African countries dominate list of worst devalued currencies in 2016
Economic slowdown due to falling commodity prices particularly oil and slow global economic growth, adversely affected most African economies in the course of 2016.
But as per the evolution of national currencies in the past year, the currencies of two major Portuguese speaking African countries greatly suffered. The metical of Mozambique and the Angolan kwanza, were listed among the ten most devalued currencies in 2016.
The kwanza fell by almost 20% and the metical lost more than 30%. These two currencies ranked among the ten worst performers, only surpassed by the currencies of Nigeria, Venezuela, Suriname and Egypt.
The Mozambican currency’s depreciation reportedly hit a low of 33.2%.
The Angolan kwanza was also devalued by 18.9% in the last twelve months, which puts it in a better stead over Mozambique’s metical and ahead of the currencies of Mongolia, Congo and Sierra Leone.
The International Monetary Fund (IMF) and state budget donors suspended aid to Mozambique in April last year after the release of government-guaranteed hidden loans between 2013 and 2014 amounting to over 1.4 billion dollars (1.2 billion euros).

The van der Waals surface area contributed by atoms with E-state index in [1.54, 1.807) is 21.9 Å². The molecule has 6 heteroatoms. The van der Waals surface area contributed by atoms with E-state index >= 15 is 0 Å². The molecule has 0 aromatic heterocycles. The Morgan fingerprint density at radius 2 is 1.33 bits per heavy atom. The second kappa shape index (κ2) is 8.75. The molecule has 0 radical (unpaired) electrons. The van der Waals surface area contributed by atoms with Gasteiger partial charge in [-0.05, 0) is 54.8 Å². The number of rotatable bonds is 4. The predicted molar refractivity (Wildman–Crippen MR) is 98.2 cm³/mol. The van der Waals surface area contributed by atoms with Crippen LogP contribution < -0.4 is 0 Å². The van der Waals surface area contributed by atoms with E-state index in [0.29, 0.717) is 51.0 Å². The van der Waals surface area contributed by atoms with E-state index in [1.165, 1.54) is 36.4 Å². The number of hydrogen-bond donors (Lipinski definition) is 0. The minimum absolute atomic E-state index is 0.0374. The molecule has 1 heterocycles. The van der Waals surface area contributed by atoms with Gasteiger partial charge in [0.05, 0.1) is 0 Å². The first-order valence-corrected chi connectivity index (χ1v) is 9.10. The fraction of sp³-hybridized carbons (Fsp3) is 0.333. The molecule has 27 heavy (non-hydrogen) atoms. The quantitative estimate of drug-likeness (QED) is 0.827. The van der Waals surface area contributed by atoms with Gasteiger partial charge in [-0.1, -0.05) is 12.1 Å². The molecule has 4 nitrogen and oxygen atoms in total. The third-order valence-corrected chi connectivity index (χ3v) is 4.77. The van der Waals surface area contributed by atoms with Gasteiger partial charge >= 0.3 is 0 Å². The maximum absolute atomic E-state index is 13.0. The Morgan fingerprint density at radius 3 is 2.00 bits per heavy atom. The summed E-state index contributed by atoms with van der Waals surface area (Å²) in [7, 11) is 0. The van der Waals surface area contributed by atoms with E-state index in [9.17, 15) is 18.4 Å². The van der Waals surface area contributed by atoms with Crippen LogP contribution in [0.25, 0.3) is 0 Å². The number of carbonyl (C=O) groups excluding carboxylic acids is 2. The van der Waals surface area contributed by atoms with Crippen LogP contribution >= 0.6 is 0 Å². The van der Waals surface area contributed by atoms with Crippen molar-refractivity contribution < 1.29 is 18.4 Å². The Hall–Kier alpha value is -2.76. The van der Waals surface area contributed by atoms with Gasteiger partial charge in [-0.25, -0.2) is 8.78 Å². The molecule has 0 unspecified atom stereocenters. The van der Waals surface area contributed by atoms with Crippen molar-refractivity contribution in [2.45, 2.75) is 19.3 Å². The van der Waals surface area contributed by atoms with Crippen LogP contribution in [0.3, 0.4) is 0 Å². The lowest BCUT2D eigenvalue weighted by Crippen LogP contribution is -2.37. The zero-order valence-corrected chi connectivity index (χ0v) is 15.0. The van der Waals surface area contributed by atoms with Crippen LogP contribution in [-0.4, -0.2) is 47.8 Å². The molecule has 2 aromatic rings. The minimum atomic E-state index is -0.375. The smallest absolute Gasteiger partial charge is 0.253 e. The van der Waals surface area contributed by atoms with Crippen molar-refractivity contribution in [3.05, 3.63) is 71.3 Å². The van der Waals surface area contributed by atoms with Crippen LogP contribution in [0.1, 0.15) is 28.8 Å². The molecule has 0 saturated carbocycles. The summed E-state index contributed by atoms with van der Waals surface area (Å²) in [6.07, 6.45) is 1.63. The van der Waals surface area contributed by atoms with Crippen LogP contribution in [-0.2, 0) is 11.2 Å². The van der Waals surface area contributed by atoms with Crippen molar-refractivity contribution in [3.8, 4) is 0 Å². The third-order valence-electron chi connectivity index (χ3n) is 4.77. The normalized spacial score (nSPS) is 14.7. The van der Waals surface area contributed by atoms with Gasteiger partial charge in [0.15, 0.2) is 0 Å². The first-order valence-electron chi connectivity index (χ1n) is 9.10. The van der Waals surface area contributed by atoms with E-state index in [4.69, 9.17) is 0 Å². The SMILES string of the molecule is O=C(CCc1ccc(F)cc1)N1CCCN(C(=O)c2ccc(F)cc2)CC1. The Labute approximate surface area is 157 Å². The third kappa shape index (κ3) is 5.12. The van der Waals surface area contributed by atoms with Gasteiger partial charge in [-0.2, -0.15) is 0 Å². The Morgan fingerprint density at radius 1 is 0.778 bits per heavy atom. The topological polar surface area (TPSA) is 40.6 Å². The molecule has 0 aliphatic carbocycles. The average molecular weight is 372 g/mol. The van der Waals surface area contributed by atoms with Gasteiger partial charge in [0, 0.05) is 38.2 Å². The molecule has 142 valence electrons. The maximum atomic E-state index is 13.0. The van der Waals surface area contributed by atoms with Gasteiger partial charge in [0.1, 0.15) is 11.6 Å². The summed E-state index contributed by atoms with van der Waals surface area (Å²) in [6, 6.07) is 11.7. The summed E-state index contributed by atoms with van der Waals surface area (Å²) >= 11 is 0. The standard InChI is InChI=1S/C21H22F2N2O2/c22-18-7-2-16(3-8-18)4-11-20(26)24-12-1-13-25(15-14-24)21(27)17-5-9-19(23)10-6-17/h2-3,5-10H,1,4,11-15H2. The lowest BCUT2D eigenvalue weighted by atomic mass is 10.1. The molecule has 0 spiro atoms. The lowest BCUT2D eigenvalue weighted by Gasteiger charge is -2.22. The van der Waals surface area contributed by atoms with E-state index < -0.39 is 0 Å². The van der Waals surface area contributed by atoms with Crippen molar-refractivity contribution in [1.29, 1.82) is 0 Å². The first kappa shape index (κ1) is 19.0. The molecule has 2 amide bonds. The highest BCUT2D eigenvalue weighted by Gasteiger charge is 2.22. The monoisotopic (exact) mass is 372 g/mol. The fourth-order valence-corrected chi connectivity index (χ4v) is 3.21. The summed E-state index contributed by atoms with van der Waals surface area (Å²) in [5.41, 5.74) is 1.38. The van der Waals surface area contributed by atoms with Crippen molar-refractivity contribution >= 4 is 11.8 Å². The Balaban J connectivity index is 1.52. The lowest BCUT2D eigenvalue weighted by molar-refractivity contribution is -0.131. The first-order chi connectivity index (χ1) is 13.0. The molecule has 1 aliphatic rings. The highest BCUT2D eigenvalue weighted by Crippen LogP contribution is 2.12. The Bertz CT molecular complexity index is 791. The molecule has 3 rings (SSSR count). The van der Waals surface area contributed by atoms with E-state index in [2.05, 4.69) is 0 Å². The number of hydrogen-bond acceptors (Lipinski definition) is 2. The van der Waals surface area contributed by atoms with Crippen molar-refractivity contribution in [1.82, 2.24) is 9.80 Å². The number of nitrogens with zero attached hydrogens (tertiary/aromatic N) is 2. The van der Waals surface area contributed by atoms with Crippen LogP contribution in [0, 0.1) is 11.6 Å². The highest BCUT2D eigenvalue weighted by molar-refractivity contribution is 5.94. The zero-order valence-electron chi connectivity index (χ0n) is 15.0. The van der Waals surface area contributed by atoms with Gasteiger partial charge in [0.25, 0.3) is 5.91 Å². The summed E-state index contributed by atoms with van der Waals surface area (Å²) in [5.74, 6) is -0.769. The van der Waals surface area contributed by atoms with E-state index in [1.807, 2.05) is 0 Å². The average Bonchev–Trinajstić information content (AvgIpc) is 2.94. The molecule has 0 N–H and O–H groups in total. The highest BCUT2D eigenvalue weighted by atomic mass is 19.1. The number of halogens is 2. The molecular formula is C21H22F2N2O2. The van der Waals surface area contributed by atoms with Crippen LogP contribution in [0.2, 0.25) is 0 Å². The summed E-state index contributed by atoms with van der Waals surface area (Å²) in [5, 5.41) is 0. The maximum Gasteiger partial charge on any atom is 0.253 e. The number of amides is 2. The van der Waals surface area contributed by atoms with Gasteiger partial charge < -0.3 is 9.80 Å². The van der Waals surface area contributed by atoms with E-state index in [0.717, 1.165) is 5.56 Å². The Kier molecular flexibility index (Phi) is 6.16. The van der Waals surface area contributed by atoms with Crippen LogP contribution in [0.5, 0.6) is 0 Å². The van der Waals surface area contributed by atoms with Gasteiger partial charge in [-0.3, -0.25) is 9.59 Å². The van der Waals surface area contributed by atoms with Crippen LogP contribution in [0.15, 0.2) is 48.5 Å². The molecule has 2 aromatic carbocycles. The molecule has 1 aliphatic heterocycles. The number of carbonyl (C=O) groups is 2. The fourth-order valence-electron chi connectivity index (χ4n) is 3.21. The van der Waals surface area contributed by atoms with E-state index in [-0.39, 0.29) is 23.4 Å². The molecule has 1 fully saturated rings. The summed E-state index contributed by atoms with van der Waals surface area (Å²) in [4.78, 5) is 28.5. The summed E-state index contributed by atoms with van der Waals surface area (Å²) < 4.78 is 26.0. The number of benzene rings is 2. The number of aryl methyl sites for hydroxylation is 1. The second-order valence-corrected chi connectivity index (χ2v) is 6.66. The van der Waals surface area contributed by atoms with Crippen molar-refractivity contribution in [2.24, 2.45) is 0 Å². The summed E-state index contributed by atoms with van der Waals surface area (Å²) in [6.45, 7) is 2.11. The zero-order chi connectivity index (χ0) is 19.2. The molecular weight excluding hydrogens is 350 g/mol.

The amount added to the already known costs of the Mozambican Tuna Company (Ematum), which was contracted under the same arrangement.
On October 25 2016, the Mozambican government assumed financial incapacity to pay the next installments of its debts.
Due to the crisis stemming from the slump in oil price on the international market, Angola saw its fiscal revenue cut to less than half its 2015 figure. The country also suffered low inflow of foreign currency thus, aggravating the cost of imports and access to products, including food, whose prices shot up.
The IMF expects Angola to see growth of 1.5% this year, while the forecast for economic expansion for Mozambique is 5.5%.